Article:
Hidden Sales Cycle
There’s perhaps been no influence more profound in shaping the customer journey than the social web. I say the social web because influence extends beyond social networks to really account for the wealth of information that your buyers use to become educated customers. In the words of one IBM senior marketing manager: “Buyers have gotten really good at answering their own questions.”

Welcome to the “Hidden Sales Cycle,” the potentially unseen influence of social connections and content on the buyer’s journey. The implications for marketing and sales are enormous, presenting new challenges but also new opportunities.

The Challenges of the Hidden Sales Cycle

The fact is that there’s always been a hidden sales cycle to some degree. We sought advice from friends and family, we read magazines and reviews (ok, not technically hidden, since these were advertising platforms), and consulted with analysts, colleagues and committees for large corporate purchases. But social media and search have accelerated, expanded and democratized its impact. It’s easier than ever to find disparate sources of information and expertise.

As Wikipedia has proven, knowledgeable mavens are eager to share their insight and experience at zero cost to you. Aberdeen’s 2012 B2B Social Media Marketing research found that buyers communicating on social networks was the number one pressure driving adoption of social media marketing. Companies who thought they could manage the conversation by managing information may find themselves at a loss.

  • Loss of control -- Information-based marketing may have presented the illusion of control, but that illusion has been pretty well dispelled by now. Several years ago a prominent blogger posted details about a potential security vulnerability in my company’s product (a trusted online utility for remote computer access, so this was kind of a big deal). We knew we didn't have control and didn't attempt to seize it; instead we posted a detailed explanation of the issue and how we were dealing with it.
  • Hidden in plain sight -- The moniker “Hidden Sales Cycle” is intentional devious, because many of the conversations aren't hidden at all, they’re happening on open forums and user groups, on social networks, and in the comments on blogs. Nevertheless, buyers are arriving with context; a “vision” for what they want and/or need that’s been shaped by these influencers (and not you). This vision may perfectly complement the products and services you offer -- or not, probably not.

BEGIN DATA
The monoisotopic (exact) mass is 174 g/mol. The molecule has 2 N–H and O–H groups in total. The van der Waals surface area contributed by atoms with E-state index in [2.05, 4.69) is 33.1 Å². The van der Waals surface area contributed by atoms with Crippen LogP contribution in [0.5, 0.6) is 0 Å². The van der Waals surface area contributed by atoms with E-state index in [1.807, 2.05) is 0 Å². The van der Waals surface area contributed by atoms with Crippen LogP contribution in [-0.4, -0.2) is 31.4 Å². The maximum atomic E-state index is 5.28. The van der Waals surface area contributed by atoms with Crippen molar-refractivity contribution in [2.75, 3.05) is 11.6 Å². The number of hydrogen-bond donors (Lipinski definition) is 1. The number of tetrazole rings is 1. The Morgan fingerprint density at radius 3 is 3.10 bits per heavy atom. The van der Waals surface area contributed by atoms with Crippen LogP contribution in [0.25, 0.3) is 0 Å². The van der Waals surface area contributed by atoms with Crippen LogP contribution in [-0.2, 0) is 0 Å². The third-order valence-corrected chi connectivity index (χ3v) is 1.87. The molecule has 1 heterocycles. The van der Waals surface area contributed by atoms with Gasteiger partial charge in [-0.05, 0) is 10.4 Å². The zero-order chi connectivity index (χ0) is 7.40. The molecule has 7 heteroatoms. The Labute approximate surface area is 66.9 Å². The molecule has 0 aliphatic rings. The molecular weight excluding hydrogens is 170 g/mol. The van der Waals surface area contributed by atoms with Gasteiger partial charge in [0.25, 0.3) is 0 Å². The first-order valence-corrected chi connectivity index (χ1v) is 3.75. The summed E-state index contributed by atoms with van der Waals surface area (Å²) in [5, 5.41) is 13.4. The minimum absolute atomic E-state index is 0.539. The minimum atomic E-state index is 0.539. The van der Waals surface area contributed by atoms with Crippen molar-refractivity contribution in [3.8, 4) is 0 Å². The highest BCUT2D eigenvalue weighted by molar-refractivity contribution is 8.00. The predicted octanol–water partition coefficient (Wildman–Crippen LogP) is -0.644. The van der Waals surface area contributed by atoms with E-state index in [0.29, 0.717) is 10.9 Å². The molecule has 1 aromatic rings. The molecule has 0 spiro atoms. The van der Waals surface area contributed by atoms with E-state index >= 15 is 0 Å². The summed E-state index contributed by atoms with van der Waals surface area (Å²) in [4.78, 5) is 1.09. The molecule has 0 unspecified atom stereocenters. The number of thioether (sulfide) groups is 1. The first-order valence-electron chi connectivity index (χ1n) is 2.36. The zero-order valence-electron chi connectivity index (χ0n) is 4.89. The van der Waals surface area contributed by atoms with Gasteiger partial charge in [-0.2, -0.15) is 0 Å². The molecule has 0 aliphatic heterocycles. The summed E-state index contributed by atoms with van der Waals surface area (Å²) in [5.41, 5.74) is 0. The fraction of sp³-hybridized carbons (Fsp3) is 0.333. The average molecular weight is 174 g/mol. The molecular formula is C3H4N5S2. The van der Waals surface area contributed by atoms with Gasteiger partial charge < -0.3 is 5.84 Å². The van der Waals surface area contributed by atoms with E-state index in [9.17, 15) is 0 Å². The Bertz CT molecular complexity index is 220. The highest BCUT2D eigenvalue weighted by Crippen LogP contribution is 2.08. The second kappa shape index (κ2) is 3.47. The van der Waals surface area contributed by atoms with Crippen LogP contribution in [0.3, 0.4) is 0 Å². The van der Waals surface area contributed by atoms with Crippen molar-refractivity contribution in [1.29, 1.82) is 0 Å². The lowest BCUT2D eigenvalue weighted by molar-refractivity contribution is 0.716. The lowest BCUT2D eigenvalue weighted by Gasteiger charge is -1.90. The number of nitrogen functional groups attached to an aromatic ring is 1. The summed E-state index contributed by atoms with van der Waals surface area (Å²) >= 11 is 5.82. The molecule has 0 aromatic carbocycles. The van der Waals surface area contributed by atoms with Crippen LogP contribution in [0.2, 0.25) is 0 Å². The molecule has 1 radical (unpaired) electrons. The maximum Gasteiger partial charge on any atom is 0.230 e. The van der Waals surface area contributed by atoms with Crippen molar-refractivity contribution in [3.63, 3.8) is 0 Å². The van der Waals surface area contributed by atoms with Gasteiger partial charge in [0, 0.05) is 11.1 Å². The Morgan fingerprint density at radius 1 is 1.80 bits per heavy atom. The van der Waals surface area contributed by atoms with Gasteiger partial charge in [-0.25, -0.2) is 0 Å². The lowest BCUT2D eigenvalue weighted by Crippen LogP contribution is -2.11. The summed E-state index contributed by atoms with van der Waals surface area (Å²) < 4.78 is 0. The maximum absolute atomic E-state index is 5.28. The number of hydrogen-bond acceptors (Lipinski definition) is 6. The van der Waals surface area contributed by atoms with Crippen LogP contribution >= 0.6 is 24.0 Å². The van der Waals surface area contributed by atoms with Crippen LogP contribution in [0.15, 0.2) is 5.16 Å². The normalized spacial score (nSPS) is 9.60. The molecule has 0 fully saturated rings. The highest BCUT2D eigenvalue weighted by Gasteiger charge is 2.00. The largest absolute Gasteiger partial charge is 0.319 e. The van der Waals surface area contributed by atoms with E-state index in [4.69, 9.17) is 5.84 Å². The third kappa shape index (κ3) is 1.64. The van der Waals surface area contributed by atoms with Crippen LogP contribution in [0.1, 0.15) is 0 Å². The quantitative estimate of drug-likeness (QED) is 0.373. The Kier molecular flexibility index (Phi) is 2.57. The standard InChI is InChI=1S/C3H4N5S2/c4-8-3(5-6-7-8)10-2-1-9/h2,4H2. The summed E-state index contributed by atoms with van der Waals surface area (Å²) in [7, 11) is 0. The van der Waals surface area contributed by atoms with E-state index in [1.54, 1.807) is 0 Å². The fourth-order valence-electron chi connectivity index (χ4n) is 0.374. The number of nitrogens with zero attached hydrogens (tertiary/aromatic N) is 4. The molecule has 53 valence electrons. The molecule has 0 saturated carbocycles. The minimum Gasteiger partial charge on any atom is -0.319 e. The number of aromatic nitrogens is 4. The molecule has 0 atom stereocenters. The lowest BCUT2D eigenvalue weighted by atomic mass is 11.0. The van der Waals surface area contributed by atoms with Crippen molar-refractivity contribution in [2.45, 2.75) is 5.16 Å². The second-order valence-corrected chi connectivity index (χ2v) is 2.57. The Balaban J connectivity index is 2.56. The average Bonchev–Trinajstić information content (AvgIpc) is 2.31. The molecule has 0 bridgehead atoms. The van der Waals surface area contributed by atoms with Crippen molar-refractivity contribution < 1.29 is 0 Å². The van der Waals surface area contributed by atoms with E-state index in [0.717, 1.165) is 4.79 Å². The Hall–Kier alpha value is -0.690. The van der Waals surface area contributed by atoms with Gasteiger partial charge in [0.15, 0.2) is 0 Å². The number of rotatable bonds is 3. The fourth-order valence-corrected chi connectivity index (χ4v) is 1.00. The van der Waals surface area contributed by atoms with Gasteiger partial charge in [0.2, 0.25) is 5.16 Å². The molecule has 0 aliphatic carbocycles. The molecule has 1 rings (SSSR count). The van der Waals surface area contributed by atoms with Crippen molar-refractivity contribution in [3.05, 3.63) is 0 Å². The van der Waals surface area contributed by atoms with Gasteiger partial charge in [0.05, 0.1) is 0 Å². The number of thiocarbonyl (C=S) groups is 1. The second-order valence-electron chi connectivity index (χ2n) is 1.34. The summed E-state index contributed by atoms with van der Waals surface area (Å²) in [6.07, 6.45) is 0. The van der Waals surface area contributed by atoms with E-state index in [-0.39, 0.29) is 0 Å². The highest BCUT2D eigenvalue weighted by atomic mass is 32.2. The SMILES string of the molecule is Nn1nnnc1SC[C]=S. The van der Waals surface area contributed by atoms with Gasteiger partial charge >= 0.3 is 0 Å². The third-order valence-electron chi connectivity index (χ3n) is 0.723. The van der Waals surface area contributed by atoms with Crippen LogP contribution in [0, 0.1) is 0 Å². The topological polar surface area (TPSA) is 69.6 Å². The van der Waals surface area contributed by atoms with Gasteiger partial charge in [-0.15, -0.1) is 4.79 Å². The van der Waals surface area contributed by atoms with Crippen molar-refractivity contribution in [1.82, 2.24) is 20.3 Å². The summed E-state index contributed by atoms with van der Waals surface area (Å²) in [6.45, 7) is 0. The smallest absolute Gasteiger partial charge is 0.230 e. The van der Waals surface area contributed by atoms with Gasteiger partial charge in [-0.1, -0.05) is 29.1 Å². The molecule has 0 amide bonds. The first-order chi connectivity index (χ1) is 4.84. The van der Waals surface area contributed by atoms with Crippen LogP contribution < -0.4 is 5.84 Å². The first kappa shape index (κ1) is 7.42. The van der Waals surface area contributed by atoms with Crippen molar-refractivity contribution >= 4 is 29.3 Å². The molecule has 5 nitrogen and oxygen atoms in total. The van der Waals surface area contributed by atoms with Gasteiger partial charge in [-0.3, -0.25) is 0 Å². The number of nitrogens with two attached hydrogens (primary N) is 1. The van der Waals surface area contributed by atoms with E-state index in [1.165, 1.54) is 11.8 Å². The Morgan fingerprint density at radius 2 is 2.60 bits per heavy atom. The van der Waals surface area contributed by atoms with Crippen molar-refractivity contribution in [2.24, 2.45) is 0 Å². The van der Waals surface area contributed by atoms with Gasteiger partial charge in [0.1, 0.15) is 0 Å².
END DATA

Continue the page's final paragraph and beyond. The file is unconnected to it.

• Bargaining power -- Strategy devotees will recall one of Porter’s five forces that define the attractiveness of an industry as the bargaining power of buyers (high bargaining power will on balance reduce that attractiveness). There are no secrets anymore. A reasonably motivated buyer can tap into a wealth of information, right down to detailed pricing. The idea of “showrooming” in retail is well known, but B2B transactions are also susceptible to the disruption of transparency.

The Opportunities in the Hidden Sales Cycle

Unlike the old hidden sales cycle, the new hidden sales cycle is discoverable, monitor-able, and engage-able. This presents unique opportunities for brands to “be the disruption” or at least be part of the information flow.

  • Keep an ear to the crowd -- Aberdeen’s recent Social Brand Management report (registration required) found that top-performing companies are greater than 2.5-times more likely than Followers to use social listening to capture brand or customer sentiment (69% of Leaders vs. 26% of Followers). More generally we find that high-performing companies are more likely to have formalized social media monitoring programs in place.
  • Not just for marketing -- Social listening can serve as a kind of early warning system for your brand. Twitter and Facebook are the new water cooler, but they’re also the new complaint department. New tools help companies maps the social conversation to specific moments in the customer journey (using keywords and natural language processing, for example) so that social chatter become a proxy for customer experience at various moments in the journey.
  • Keep Friends Close -- The social web has democratized influence; so while it gives detractors a platform, advocates get a voice as well. The Social Brand Management report found that Leaders are more than twice as likely as followers to proactively engage with brand advocates (44% vs. 19%) using both social listening and more traditional customer sentiment metrics.
  • Content marketing -- The hidden sales cycle isn't just about tweets, likes and mentions, it’s about the content that variously informs, educates and entertains. Aberdeen’s upcoming content marketing report will show that companies using content marketing saw 118% higher website traffic from organic search vs. non-users, and required 84% less site traffic to generate a customer.

As our use of social media as a communications platform for marketing, selling and custom care evolves and matures, what’s clear is that social isn't one-dimensional. It’s a platform that delivers value in multiple, connected ways. Social is a source of intelligence, as a source of influence and relevance, a channel for broad communications as well as one for one-to-one connections.

Regardless of your particular focus, the reality of the hidden sales cycle in your particular business means you need to think strategically about managing social relationships within the broader context of your CRM initiatives.

Title image courtesy of Cienpies Design (Shutterstock)

Editor's Note: To read more from Trip, see his It Takes a System: Web Experience Management Meets Marketing Automation